December 17, 2018

Former Employee Sues Vice, Claiming It Pays Women Less

In response to the Times investigation, Vice Media’s founders, Shane Smith and Suroosh Alvi, said in a statement that “from the top down, we have failed as a company to create a safe and inclusive workplace where everyone, especially women, can feel respected and thrive.” They said that a “boys club” culture at Vice had “fostered inappropriate behavior that permeated throughout the company” and pledged a number of changes, including pay parity by the end of 2018.

The lawsuit points to that statement from Mr. Smith and Mr. Alvi as evidence that the company was aware of Vice’s “inequitable pay, promotion, job assignments, and other practices.”

“They made this grandiose statement about how they are going to fix stuff,” said Michael S. Morrison, a lawyer for Ms. Rose. “Now, they have the chance to do something about it.”

In a statement on Tuesday, a Vice spokesman said: “As a company, we have made a significant commitment to a respectful, inclusive and equal workplace. That commitment includes a pay parity audit started last year, a goal of 50/50 female/male representation at every level by 2020, and the formation of a Diversity Inclusion Advisory Board.”

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Mr. Morrison said he was contacted by Ms. Rose after the Times article was published and that the lawsuit had been filed without first making an attempt to settle the matter privately. He said that he had been contacted by other women potentially interested in joining the suit.

The lawsuit says that Ms. Rose, an employee at Vice from 2014 to 2016, learned that she and other women made “far less” than their male colleagues for the same or similar work when she received an internal company document in 2015 that listed the salaries of 35 Vice Media employees. Ms. Rose hired a male subordinate who made about $25,000 more per year than her, and he later was promoted to work as her supervisor, according to the suit. The suit also says a male executive told Ms. Rose that the male employee was “a good personality fit” for male clients.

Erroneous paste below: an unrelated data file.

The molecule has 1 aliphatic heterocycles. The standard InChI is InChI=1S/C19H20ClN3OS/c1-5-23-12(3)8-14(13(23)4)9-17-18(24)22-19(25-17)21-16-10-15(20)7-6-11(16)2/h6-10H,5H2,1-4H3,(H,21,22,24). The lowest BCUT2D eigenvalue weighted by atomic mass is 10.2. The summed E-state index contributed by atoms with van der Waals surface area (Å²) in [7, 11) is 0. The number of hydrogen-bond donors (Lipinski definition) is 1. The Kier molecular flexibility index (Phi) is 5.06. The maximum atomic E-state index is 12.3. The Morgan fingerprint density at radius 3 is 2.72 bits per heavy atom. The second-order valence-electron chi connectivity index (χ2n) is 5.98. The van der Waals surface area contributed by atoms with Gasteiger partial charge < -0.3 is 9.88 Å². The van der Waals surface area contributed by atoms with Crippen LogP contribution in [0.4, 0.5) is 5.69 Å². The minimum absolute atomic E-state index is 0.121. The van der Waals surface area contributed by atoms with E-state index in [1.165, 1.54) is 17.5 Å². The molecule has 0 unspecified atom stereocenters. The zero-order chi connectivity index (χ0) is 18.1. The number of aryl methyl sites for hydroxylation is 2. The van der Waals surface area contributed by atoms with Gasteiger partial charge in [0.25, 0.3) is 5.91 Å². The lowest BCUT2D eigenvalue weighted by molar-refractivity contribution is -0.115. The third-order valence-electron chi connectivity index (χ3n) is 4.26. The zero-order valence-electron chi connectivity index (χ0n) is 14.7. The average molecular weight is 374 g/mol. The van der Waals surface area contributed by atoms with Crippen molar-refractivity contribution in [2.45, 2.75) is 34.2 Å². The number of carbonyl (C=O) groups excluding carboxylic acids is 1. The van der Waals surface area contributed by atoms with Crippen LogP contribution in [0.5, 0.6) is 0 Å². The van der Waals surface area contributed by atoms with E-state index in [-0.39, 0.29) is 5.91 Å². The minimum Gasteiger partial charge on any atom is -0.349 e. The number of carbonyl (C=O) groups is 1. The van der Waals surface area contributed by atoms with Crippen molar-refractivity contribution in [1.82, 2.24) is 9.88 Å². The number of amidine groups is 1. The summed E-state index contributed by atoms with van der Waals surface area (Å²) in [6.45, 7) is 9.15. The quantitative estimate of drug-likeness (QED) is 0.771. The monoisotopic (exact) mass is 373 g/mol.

According to the suit, Ms. Rose spoke with other women who worked at Vice Media who said that they were paid less than men who did the same or similar work. One example was a woman who earned about $50,000 a year while a man in a similar job made about $15,000 more. “When this same female employee was later promoted to the position of managing editor, defendants paid her approximately $15,000 less per year than the male employee that previously held the managing editor position,” the lawsuit says.

Alice Speri, a journalist who worked at Vice, said on Twitter on Tuesday that she was paid substantially less than a male colleague.

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“There was technically another ‘head’ writer but he had less experience barely wrote — he made nearly twice my salary,” she wrote.

The lawsuit seeks back pay for female Vice employees who were paid less than their male counterparts, liquidated damages, lawyer fees and injunctive relief that would prevent Vice from “continuing discriminatory pay packages and from engaging in any further unlawful gender discrimination.”

Vice got its start in 1994 as a free magazine in Montreal. It has since grown into a global company with roughly 3,000 employees, a television network, a digital footprint and its own film-production company. It has a documentary program on HBO and counts among its investors the Walt Disney Company and 21st Century Fox.

“It is not really punk rock to discriminate,” Mr. Morrison said.

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Article source: https://www.nytimes.com/2018/02/13/business/media/vice-media-lawsuit.html?partner=rss&emc=rss

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